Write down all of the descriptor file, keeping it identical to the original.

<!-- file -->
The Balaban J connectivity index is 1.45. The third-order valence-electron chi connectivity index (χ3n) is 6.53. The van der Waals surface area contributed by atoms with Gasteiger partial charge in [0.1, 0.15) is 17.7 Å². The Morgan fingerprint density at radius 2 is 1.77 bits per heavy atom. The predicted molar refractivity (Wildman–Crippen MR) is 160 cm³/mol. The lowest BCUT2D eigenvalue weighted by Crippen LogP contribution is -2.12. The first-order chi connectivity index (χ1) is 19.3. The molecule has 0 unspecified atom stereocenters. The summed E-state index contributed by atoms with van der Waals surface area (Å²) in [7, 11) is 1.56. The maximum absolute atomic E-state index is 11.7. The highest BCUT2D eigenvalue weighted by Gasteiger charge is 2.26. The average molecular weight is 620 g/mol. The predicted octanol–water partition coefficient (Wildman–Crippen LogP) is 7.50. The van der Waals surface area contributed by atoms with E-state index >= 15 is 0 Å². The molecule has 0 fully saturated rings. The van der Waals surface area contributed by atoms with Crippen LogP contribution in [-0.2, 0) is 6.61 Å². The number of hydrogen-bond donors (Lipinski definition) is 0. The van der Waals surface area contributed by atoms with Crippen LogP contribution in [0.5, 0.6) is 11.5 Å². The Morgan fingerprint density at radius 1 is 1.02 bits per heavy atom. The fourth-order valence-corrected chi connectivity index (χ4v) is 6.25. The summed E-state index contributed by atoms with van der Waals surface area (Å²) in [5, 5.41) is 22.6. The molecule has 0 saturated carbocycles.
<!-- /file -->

The Balaban J connectivity index is 1.45. The third-order valence-electron chi connectivity index (χ3n) is 6.53. The van der Waals surface area contributed by atoms with Gasteiger partial charge in [0.1, 0.15) is 17.7 Å². The Morgan fingerprint density at radius 2 is 1.77 bits per heavy atom. The predicted molar refractivity (Wildman–Crippen MR) is 160 cm³/mol. The lowest BCUT2D eigenvalue weighted by Crippen LogP contribution is -2.12. The first-order chi connectivity index (χ1) is 19.3. The molecule has 0 unspecified atom stereocenters. The summed E-state index contributed by atoms with van der Waals surface area (Å²) in [7, 11) is 1.56. The maximum absolute atomic E-state index is 11.7. The highest BCUT2D eigenvalue weighted by Gasteiger charge is 2.26. The average molecular weight is 620 g/mol. The predicted octanol–water partition coefficient (Wildman–Crippen LogP) is 7.50. The van der Waals surface area contributed by atoms with E-state index >= 15 is 0 Å². The molecule has 0 fully saturated rings. The van der Waals surface area contributed by atoms with Crippen LogP contribution in [-0.2, 0) is 6.61 Å². The number of hydrogen-bond donors (Lipinski definition) is 0. The van der Waals surface area contributed by atoms with Crippen LogP contribution in [0.5, 0.6) is 11.5 Å². The Morgan fingerprint density at radius 1 is 1.02 bits per heavy atom. The fourth-order valence-corrected chi connectivity index (χ4v) is 6.25. The summed E-state index contributed by atoms with van der Waals surface area (Å²) in [5, 5.41) is 22.6. The molecule has 0 saturated carbocycles.